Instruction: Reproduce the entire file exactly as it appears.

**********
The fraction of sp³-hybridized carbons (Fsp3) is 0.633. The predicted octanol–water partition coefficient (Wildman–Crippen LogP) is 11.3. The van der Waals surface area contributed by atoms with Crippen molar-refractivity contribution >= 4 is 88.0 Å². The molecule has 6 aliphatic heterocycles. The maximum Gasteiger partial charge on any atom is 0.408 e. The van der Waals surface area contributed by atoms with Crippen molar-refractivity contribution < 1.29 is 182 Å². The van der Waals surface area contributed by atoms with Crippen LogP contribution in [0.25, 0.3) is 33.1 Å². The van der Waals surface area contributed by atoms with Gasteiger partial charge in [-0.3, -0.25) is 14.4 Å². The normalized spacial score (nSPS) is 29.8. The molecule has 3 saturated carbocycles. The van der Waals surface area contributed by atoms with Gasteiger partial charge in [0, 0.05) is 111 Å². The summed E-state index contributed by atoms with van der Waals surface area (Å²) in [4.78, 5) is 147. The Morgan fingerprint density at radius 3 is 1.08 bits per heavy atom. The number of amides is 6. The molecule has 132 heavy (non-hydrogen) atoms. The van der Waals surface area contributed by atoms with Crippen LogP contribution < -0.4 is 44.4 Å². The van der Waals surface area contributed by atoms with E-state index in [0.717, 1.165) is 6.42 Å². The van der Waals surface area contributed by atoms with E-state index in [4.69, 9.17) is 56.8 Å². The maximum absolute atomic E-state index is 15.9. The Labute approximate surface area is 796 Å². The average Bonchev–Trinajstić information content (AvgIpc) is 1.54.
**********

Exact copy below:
The fraction of sp³-hybridized carbons (Fsp3) is 0.633. The predicted octanol–water partition coefficient (Wildman–Crippen LogP) is 11.3. The van der Waals surface area contributed by atoms with Crippen molar-refractivity contribution >= 4 is 88.0 Å². The molecule has 6 aliphatic heterocycles. The maximum Gasteiger partial charge on any atom is 0.408 e. The van der Waals surface area contributed by atoms with Crippen molar-refractivity contribution < 1.29 is 182 Å². The van der Waals surface area contributed by atoms with Crippen LogP contribution in [0.25, 0.3) is 33.1 Å². The van der Waals surface area contributed by atoms with Gasteiger partial charge in [-0.3, -0.25) is 14.4 Å². The normalized spacial score (nSPS) is 29.8. The molecule has 3 saturated carbocycles. The van der Waals surface area contributed by atoms with Gasteiger partial charge in [0, 0.05) is 111 Å². The summed E-state index contributed by atoms with van der Waals surface area (Å²) in [4.78, 5) is 147. The Morgan fingerprint density at radius 3 is 1.08 bits per heavy atom. The number of amides is 6. The molecule has 132 heavy (non-hydrogen) atoms. The van der Waals surface area contributed by atoms with Crippen LogP contribution < -0.4 is 44.4 Å². The van der Waals surface area contributed by atoms with E-state index in [0.717, 1.165) is 6.42 Å². The van der Waals surface area contributed by atoms with E-state index in [4.69, 9.17) is 56.8 Å². The maximum absolute atomic E-state index is 15.9. The Labute approximate surface area is 796 Å². The average Bonchev–Trinajstić information content (AvgIpc) is 1.54.